if(CheckPointer(Values3)==POINTER_INVALID)
         return false;
      if(!Values3.Init(0,10,open_cl,window,window,window,units_count,optimization_type))
         return false;
      Values3.SetActivationFunction(None);
     }
//---
   if(CheckPointer(Values4)==POINTER_INVALID)
     {
      Values4=new CNeuronConvOCL();
      if(CheckPointer(Values4)==POINTER_INVALID)
         return false;
      if(!Values4.Init(0,11,open_cl,window,window,window,units_count,optimization_type))
         return false;
      Values4.SetActivationFunction(None);
     }
//---
   if(CheckPointer(Scores2)==POINTER_INVALID)
     {
      Scores2=new CBufferDouble();
      if(CheckPointer(Scores2)==POINTER_INVALID)
         return false;
     }
   if(!Scores2.BufferInit(units_count*units_count,0.0))
      return false;
   if(!Scores2.BufferCreate(OpenCL))
      return false;
//---
   if(CheckPointer(Scores3)==POINTER_INVALID)
     {
      Scores3=new CBufferDouble();
      if(CheckPointer(Scores3)==POINTER_INVALID)
         return false;
     }
   if(!Scores3.BufferInit(units_count*units_count,0.0))
      return false;
   if(!Scores3.BufferCreate(OpenCL))
      return false;
//---
   if(CheckPointer(Scores4)==POINTER_INVALID)
     {
      Scores4=new CBufferDouble();
      if(CheckPointer(Scores4)==POINTER_INVALID)
         return false;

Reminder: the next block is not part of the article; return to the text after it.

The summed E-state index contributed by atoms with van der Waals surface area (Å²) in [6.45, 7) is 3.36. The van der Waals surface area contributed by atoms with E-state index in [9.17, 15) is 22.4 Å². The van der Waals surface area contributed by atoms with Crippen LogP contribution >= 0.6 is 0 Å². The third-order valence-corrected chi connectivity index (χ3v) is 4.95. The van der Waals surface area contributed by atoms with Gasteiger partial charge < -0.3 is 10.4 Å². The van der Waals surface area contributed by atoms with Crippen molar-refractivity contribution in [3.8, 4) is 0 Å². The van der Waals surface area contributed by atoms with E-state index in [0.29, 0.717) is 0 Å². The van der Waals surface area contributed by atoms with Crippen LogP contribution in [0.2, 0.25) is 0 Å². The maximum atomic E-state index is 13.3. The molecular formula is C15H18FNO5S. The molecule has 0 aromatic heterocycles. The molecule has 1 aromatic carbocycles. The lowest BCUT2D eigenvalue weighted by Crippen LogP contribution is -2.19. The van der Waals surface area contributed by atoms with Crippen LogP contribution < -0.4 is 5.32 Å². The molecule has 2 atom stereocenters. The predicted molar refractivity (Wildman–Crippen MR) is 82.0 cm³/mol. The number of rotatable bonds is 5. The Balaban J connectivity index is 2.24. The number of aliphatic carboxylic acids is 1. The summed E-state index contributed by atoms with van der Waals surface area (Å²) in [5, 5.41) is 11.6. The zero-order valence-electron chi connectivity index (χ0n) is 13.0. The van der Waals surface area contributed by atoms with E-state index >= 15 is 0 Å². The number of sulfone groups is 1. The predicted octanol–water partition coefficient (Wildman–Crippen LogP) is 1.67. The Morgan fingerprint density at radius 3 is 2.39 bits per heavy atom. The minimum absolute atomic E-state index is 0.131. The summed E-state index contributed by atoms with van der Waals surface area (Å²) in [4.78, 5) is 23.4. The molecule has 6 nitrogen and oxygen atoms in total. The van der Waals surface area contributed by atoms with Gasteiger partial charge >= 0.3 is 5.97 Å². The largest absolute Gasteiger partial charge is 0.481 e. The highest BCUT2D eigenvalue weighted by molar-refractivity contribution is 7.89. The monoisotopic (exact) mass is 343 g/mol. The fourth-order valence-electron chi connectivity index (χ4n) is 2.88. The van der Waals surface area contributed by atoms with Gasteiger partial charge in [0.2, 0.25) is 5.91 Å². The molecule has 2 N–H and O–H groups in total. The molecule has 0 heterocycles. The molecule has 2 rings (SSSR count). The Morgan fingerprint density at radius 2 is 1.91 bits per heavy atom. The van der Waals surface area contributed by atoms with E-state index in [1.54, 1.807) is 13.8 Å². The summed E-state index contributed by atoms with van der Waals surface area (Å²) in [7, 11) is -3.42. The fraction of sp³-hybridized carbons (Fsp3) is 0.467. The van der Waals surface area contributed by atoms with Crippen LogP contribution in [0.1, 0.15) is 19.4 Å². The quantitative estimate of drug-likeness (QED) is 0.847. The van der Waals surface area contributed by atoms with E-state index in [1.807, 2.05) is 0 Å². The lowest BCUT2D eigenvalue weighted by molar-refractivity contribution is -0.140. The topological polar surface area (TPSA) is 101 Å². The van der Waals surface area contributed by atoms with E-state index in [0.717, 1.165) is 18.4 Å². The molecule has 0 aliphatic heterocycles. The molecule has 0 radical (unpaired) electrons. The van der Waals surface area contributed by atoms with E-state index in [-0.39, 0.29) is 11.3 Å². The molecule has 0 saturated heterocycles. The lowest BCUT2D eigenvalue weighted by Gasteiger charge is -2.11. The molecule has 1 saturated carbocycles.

}
   if(!Scores4.BufferInit(units_count*units_count,0.0))
      return false;
   if(!Scores4.BufferCreate(OpenCL))
      return false;
//---
   if(CheckPointer(AttentionOut2)==POINTER_INVALID)
     {
      AttentionOut2=new CNeuronBaseOCL();
      if(CheckPointer(AttentionOut2)==POINTER_INVALID)
         return false;
      if(!AttentionOut2.Init(0,12,open_cl,window*units_count,optimization_type))
         return false;
      AttentionOut2.SetActivationFunction(None);
     }
//---
   if(CheckPointer(AttentionOut3)==POINTER_INVALID)
     {
      AttentionOut3=new CNeuronBaseOCL();
      if(CheckPointer(AttentionOut3)==POINTER_INVALID)
         return false;
      if(!AttentionOut3.Init(0,13,open_cl,window*units_count,optimization_type))
         return false;
      AttentionOut3.SetActivationFunction(None);
     }
//---
   if(CheckPointer(AttentionOut4)==POINTER_INVALID)
     {
      AttentionOut4=new CNeuronBaseOCL();
      if(CheckPointer(AttentionOut4)==POINTER_INVALID)
         return false;
      if(!AttentionOut4.Init(0,14,open_cl,window*units_count,optimization_type))
         return false;